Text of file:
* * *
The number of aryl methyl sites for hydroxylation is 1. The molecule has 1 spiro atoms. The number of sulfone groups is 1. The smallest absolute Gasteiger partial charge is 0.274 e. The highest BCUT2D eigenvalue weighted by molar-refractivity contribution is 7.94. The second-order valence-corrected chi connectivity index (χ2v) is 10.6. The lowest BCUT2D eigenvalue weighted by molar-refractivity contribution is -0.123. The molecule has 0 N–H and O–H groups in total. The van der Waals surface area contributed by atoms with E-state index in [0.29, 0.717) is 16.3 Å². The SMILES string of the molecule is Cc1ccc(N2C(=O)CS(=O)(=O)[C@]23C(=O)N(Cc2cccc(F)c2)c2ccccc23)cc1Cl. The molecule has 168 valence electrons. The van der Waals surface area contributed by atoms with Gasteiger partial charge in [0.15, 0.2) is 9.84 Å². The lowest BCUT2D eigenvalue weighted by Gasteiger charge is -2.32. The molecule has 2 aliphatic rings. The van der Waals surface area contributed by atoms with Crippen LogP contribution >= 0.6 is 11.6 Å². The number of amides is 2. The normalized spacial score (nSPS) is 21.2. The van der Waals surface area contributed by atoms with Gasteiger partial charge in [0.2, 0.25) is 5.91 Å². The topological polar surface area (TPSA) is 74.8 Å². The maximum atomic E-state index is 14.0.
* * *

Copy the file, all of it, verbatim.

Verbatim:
The number of aryl methyl sites for hydroxylation is 1. The molecule has 1 spiro atoms. The number of sulfone groups is 1. The smallest absolute Gasteiger partial charge is 0.274 e. The highest BCUT2D eigenvalue weighted by molar-refractivity contribution is 7.94. The second-order valence-corrected chi connectivity index (χ2v) is 10.6. The lowest BCUT2D eigenvalue weighted by molar-refractivity contribution is -0.123. The molecule has 0 N–H and O–H groups in total. The van der Waals surface area contributed by atoms with E-state index in [0.29, 0.717) is 16.3 Å². The SMILES string of the molecule is Cc1ccc(N2C(=O)CS(=O)(=O)[C@]23C(=O)N(Cc2cccc(F)c2)c2ccccc23)cc1Cl. The molecule has 168 valence electrons. The van der Waals surface area contributed by atoms with Gasteiger partial charge in [0.15, 0.2) is 9.84 Å². The lowest BCUT2D eigenvalue weighted by Gasteiger charge is -2.32. The molecule has 2 aliphatic rings. The van der Waals surface area contributed by atoms with Crippen LogP contribution >= 0.6 is 11.6 Å². The number of amides is 2. The normalized spacial score (nSPS) is 21.2. The van der Waals surface area contributed by atoms with Gasteiger partial charge in [0.2, 0.25) is 5.91 Å². The topological polar surface area (TPSA) is 74.8 Å². The maximum atomic E-state index is 14.0.